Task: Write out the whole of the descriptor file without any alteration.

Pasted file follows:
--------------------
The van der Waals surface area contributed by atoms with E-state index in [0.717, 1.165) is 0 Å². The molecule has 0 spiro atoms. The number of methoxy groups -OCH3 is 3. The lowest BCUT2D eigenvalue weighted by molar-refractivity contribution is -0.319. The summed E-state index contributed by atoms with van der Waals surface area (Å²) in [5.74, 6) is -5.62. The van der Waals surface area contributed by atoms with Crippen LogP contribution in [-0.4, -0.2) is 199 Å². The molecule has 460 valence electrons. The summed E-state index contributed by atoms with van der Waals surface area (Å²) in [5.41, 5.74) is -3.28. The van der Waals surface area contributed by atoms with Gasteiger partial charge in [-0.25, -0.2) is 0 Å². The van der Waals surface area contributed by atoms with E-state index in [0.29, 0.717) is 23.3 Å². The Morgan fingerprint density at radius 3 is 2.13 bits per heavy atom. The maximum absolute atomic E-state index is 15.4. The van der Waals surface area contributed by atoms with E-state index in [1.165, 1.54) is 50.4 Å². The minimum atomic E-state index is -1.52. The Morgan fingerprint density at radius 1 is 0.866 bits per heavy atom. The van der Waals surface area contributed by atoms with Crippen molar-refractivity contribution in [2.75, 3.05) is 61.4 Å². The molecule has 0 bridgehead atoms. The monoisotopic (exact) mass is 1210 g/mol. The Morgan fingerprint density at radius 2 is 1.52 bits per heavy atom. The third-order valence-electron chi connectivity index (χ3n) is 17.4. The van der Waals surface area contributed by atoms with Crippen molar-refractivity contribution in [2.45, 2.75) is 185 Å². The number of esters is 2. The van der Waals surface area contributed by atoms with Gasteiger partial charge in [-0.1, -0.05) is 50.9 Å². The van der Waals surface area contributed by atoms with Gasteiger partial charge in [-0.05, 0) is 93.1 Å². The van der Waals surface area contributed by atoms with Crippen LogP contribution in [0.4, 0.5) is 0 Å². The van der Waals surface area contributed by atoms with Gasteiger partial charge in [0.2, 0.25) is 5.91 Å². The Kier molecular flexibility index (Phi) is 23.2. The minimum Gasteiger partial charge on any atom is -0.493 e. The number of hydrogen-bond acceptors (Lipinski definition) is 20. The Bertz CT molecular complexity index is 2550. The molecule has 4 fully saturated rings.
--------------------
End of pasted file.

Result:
The van der Waals surface area contributed by atoms with E-state index in [0.717, 1.165) is 0 Å². The molecule has 0 spiro atoms. The number of methoxy groups -OCH3 is 3. The lowest BCUT2D eigenvalue weighted by molar-refractivity contribution is -0.319. The summed E-state index contributed by atoms with van der Waals surface area (Å²) in [5.74, 6) is -5.62. The van der Waals surface area contributed by atoms with Crippen LogP contribution in [-0.4, -0.2) is 199 Å². The molecule has 460 valence electrons. The summed E-state index contributed by atoms with van der Waals surface area (Å²) in [5.41, 5.74) is -3.28. The van der Waals surface area contributed by atoms with Gasteiger partial charge in [-0.25, -0.2) is 0 Å². The van der Waals surface area contributed by atoms with E-state index in [0.29, 0.717) is 23.3 Å². The Morgan fingerprint density at radius 3 is 2.13 bits per heavy atom. The maximum absolute atomic E-state index is 15.4. The van der Waals surface area contributed by atoms with E-state index in [1.165, 1.54) is 50.4 Å². The minimum atomic E-state index is -1.52. The Morgan fingerprint density at radius 1 is 0.866 bits per heavy atom. The van der Waals surface area contributed by atoms with Crippen molar-refractivity contribution in [2.75, 3.05) is 61.4 Å². The molecule has 0 bridgehead atoms. The monoisotopic (exact) mass is 1210 g/mol. The Morgan fingerprint density at radius 2 is 1.52 bits per heavy atom. The third-order valence-electron chi connectivity index (χ3n) is 17.4. The van der Waals surface area contributed by atoms with Crippen molar-refractivity contribution in [2.45, 2.75) is 185 Å². The number of esters is 2. The van der Waals surface area contributed by atoms with Gasteiger partial charge in [-0.1, -0.05) is 50.9 Å². The van der Waals surface area contributed by atoms with Gasteiger partial charge in [-0.05, 0) is 93.1 Å². The van der Waals surface area contributed by atoms with Crippen LogP contribution in [0.4, 0.5) is 0 Å². The van der Waals surface area contributed by atoms with Gasteiger partial charge in [0.2, 0.25) is 5.91 Å². The Kier molecular flexibility index (Phi) is 23.2. The minimum Gasteiger partial charge on any atom is -0.493 e. The number of hydrogen-bond acceptors (Lipinski definition) is 20. The Bertz CT molecular complexity index is 2550. The molecule has 4 fully saturated rings.